We have spoken before about the importance of what your dog is eating, but this is just scratching the surface of what it takes to keep your four-legged friend healthy. Yes, it is important to feed your dog food from a reputable producer, but 88% of dog owners already do this. Unfortunately, despite most of us only wanting the best for our family members, up to 45% of UK dogs are diagnosed as being overweight or obese.
The problem exists because many of us feed our dogs too much, in part because we fail to consider what they need according to their age or breed. It can be tempting to think that all dogs should be fed the same food and meal sizes. Actually, nothing could be further from the truth.
The narrow weight range. When it comes to the ideal weight range, dogs have a much smaller margin for error than humans. As a result, it is easy for owners to miss it when our dog puts on a few extra kilogrammes. It might not look like much, but this small gain can result in serious, life-impacting health issues in dogs, including heart disease, arthritis, and breathing problems.
While every dog is unique, most breeds have an ideal weight they need to hit to stay healthy. Start by using a dog weight table to learn what your dog should weigh, like this one by James Wellbeloved. Then, weigh your dog regularly (at least once a month) to stay informed. If they fall outside of their ideal range, go and see your vet to discuss a diet plan.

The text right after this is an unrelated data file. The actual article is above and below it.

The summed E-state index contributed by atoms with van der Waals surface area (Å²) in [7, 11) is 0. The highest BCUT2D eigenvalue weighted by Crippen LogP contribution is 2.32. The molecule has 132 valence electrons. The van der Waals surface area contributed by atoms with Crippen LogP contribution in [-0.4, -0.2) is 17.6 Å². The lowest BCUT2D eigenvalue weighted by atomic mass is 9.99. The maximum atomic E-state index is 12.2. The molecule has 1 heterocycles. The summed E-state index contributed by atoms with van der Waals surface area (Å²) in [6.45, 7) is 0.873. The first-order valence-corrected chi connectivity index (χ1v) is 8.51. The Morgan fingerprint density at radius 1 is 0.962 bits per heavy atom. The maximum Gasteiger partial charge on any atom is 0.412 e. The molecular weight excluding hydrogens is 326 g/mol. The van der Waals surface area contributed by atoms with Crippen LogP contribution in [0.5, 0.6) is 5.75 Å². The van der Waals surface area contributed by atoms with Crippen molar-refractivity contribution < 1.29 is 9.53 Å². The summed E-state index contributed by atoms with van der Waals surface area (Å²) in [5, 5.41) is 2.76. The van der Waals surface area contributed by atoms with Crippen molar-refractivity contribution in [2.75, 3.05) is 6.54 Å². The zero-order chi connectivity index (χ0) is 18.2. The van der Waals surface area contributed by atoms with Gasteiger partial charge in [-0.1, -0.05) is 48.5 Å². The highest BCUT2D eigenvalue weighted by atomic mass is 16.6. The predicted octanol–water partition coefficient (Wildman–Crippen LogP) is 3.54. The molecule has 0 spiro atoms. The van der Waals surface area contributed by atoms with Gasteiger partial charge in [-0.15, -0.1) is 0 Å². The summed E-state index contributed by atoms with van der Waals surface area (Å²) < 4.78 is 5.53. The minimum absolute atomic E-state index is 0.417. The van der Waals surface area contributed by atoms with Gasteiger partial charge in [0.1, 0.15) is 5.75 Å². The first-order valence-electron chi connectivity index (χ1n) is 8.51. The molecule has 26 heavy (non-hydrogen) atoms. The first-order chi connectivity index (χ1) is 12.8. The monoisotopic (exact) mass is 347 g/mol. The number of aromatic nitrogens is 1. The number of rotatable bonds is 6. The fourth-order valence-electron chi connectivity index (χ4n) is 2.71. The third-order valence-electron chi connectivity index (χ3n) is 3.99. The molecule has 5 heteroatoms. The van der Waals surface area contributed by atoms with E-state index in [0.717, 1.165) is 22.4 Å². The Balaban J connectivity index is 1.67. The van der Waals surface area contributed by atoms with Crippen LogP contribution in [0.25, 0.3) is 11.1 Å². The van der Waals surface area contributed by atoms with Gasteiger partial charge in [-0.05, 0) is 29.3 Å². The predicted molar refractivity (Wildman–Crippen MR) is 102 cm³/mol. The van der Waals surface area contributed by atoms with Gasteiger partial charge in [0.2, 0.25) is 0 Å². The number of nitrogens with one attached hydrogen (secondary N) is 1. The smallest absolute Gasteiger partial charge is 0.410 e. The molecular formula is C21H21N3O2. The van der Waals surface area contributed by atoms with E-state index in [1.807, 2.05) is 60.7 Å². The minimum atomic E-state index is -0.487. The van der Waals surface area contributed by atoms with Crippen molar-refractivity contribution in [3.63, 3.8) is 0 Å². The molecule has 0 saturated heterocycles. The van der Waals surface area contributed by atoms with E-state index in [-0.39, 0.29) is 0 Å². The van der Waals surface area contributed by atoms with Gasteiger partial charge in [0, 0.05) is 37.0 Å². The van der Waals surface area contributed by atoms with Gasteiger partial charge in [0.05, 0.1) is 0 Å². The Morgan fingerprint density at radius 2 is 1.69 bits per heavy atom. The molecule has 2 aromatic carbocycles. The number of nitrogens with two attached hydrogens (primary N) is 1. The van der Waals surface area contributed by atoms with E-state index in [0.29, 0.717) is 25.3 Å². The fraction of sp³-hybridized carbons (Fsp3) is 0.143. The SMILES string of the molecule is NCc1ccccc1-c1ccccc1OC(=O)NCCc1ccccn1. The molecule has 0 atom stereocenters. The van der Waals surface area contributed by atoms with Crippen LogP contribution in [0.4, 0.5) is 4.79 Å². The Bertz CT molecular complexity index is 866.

Every breed is unique. While we love our fur babies equally, their different breeds mean they have different diet requirements we need to consider. For example, Boston Terriers, like our Jack Skellington, have unusually shaped jaws, meaning they can sometimes struggle to eat circular kibble. Instead, Boston Terrier owners should consider differently shaped kibble, or wet food, if they are having trouble finishing their meal.
Similarly, large dogs usually need bigger meal portions to get the energy need, but feeding a smaller breed the same amount could lead them to become overweight or injure their stomach. Most commercial food is sold according to breed size and includes a recommended daily serving amount; be sure to follow it.
Age isn’t just a number. Dogs, like humans and other mammals, require different nutrients at different times of life. For instance, puppies consume their mother’s milk, which contains high concentrations of protein and calcium, to grow big and strong, but by the time they reach adulthood, dogs can no longer digest lactose easily and too much calcium in an adult diet can lead to growth problems.
By checking your dog’s weight regularly, you can spot if your dog is over or under their ideal weight. Compliment this with healthy dog food, appropriate meal sizes, and, of course, regular play and exercise, and you’ll keep your dog at a weight that is healthy for their breed and age.